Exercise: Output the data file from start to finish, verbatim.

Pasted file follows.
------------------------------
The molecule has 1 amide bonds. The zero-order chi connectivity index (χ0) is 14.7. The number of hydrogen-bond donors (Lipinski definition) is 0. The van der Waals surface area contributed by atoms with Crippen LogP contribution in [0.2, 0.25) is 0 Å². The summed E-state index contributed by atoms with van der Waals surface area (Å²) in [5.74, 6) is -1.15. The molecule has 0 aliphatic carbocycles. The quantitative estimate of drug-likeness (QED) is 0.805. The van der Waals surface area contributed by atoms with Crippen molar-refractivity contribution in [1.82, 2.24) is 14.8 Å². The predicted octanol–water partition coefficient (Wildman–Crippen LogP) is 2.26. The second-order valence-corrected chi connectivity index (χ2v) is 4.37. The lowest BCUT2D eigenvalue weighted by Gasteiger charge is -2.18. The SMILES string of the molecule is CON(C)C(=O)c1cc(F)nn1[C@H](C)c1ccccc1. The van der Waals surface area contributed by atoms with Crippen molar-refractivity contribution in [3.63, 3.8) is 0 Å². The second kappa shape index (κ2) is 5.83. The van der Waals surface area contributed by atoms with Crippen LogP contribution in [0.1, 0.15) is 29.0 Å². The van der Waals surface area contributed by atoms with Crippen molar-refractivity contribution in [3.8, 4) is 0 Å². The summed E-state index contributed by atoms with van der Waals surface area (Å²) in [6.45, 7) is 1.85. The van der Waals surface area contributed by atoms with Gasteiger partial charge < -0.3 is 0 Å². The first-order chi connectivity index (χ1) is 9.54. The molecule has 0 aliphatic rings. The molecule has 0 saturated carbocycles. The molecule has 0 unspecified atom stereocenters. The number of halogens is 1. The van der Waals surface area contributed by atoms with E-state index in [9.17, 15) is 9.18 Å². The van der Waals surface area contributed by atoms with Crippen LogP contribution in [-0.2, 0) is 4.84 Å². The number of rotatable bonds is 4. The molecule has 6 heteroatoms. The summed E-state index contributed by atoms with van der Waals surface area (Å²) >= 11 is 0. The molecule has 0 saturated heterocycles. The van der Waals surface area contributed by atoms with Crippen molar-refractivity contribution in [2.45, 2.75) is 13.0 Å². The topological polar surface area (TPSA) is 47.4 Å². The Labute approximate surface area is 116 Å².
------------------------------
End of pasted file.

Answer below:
The molecule has 1 amide bonds. The zero-order chi connectivity index (χ0) is 14.7. The number of hydrogen-bond donors (Lipinski definition) is 0. The van der Waals surface area contributed by atoms with Crippen LogP contribution in [0.2, 0.25) is 0 Å². The summed E-state index contributed by atoms with van der Waals surface area (Å²) in [5.74, 6) is -1.15. The molecule has 0 aliphatic carbocycles. The quantitative estimate of drug-likeness (QED) is 0.805. The van der Waals surface area contributed by atoms with Crippen molar-refractivity contribution in [1.82, 2.24) is 14.8 Å². The predicted octanol–water partition coefficient (Wildman–Crippen LogP) is 2.26. The second-order valence-corrected chi connectivity index (χ2v) is 4.37. The lowest BCUT2D eigenvalue weighted by Gasteiger charge is -2.18. The SMILES string of the molecule is CON(C)C(=O)c1cc(F)nn1[C@H](C)c1ccccc1. The van der Waals surface area contributed by atoms with Crippen molar-refractivity contribution in [3.63, 3.8) is 0 Å². The second kappa shape index (κ2) is 5.83. The van der Waals surface area contributed by atoms with Crippen LogP contribution in [0.1, 0.15) is 29.0 Å². The van der Waals surface area contributed by atoms with Crippen molar-refractivity contribution in [3.8, 4) is 0 Å². The summed E-state index contributed by atoms with van der Waals surface area (Å²) in [6.45, 7) is 1.85. The van der Waals surface area contributed by atoms with Gasteiger partial charge < -0.3 is 0 Å². The first-order chi connectivity index (χ1) is 9.54. The molecule has 0 aliphatic rings. The molecule has 0 saturated carbocycles. The molecule has 0 unspecified atom stereocenters. The number of halogens is 1. The van der Waals surface area contributed by atoms with E-state index in [9.17, 15) is 9.18 Å². The van der Waals surface area contributed by atoms with Crippen LogP contribution in [-0.2, 0) is 4.84 Å². The number of rotatable bonds is 4. The molecule has 6 heteroatoms. The summed E-state index contributed by atoms with van der Waals surface area (Å²) >= 11 is 0. The molecule has 0 saturated heterocycles. The van der Waals surface area contributed by atoms with Crippen molar-refractivity contribution in [2.45, 2.75) is 13.0 Å². The topological polar surface area (TPSA) is 47.4 Å². The Labute approximate surface area is 116 Å².